Myth 2: You have to sterilize your baby’s bottles.

Fact: No. This is another time-saver for you! You should sterilize new bottles and nipples before you use them for the first time. Simply put them in boiling water for 5 minutes. After that first time, however, you probably don’t need to sterilize them again.

Instead, you can run bottles and nipples through the dishwasher. Or if you’re “old school,” wash them in hot, soapy water. Rinse them carefully to remove any soap residue.

Myth 3: Babies prefer warm formula.

Fact: Not necessarily. It’s perfectly fine to feed your baby formula at room temperature (as long as it’s freshly prepared), or even a little cool from the refrigerator. Your baby is most likely to prefer his or her formula at a consistent temperature. In other words, if you start warming it you’ll probably have to continue warming it.

Here’s an easy way to warm your baby’s bottle: Set the filled bottle in a container of warm water and let it stand for a few minutes. Check the temperature of the formula on the inside of your wrist before feeding it to your baby. It should feel lukewarm, not hot.

Myth 4: Measuring formula isn’t a big deal—just “eyeball it.”

Fact: The instructions for preparing your baby’s formula are important. Follow the directions on the label carefully. If you put too little water in your baby’s formula, it can give baby dehydration or diarrhea. If you put too much water in the formula, you’re watering it down and your baby isn’t getting enough nutrients. It’s critical to measure carefully each and every time.

Myth 5: Brand name formula is best.

Fact: Nationally advertised, brand-name formula and store brand formula are practically identical—but have different effects on your family budget! Did you know that all infant formulas sold in the United States must meet the same FDA standards and offer complete nutrition for baby? That means store brand formula is nutritionally comparable to nationally advertised brands. In fact, store brand formula is clinically proven to support baby’s growth and development and proven to be just as well tolerated by your baby as those other brands.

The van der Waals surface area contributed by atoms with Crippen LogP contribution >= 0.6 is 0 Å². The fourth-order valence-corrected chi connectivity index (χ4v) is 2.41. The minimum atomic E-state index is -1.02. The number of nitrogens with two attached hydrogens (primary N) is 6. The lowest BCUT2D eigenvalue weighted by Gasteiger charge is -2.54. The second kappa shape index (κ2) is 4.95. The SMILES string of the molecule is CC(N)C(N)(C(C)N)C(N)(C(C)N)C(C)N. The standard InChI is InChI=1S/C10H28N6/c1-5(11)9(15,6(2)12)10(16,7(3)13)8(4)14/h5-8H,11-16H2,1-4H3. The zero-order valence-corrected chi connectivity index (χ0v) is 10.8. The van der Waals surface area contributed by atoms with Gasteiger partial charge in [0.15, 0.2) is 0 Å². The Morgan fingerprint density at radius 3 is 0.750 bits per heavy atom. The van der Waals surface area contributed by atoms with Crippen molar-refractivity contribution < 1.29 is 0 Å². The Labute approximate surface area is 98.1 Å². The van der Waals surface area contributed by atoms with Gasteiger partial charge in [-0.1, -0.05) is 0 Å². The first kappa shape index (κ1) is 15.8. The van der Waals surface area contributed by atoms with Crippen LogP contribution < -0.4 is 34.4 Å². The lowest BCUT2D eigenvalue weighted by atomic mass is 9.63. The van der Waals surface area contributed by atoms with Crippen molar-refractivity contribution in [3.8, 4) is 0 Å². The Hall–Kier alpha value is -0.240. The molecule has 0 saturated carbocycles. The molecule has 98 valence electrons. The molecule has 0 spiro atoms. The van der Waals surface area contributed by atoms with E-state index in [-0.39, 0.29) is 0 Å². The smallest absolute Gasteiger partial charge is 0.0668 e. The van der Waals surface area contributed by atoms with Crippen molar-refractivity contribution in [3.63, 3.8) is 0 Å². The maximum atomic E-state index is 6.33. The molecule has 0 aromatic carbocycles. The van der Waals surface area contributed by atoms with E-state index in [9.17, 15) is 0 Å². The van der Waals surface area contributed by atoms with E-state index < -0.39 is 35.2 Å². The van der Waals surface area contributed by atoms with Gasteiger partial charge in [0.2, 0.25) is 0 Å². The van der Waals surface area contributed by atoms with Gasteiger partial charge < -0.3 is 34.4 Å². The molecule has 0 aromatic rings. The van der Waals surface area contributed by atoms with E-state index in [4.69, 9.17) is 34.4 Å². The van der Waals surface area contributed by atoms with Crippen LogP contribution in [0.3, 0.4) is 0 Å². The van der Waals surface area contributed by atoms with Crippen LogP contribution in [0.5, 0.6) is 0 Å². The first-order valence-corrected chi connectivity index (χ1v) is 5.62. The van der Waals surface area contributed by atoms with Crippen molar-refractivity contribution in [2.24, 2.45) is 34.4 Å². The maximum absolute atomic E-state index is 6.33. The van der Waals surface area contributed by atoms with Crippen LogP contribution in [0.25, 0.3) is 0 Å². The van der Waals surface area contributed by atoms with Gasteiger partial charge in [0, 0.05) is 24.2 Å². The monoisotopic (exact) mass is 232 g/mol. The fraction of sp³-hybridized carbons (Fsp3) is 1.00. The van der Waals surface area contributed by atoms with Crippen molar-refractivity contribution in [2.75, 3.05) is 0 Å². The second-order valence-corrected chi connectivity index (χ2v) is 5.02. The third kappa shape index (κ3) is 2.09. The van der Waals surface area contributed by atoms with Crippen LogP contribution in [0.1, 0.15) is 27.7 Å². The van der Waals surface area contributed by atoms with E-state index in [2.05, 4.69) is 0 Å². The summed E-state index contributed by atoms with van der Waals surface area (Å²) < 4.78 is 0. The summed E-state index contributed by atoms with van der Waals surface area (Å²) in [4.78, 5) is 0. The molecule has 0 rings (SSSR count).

So, what’s the main difference? Store brand formula costs less because they don’t spend millions of dollars on marketing – think about all the ads you see on TV and all the samples that get handed out in doctors’ offices.  In the case of those big brands, those marketing costs are passed on to you in the form of a higher price tag on each container of formula.

Once you get into the groove of feeding your baby, it will all feel like second nature. And then it will almost be time to give up the bottle!

About the author: Rallie McAllister, MD, MPH, is a family physician and mom of three sons in Lexington, KY. She’s the co-author of the Mommy MD Guides books, including The Mommy MD Guide to Your Baby’s First Year.

About the survey: Perrigo Nutritionals, the makers of store brand formula, conducted the survey in February of 2017, among 2,000 nationally representative Americans between the ages of 18 and 65 who currently have a child between the ages of one and three.  Margin of error is +/- 3 percent. To learn more about store brand formula or to discover special promotions or offers, visit www.storebrandformula.com.

Total savings with Store Brand Infant Formula calculations based on a price per fl. oz. comparison of Store Brand Infant Formulas and their comparable national brands. Retail prices are from a May 2017 retail price survey of assorted stores. Actual prices and savings may vary by store and location.

 

My Breastfeeding Turning Point

June 15, 2017 by  
Filed under J.Reich

My mom with my son Tyler

My mom with my son Tyler

I recently came across a blog on the Honest Company’s site about  Honest Moments. That got me thinking: What are MY parenting honest moments? I can honestly say I have had lots of them! Here’s one of my favorites…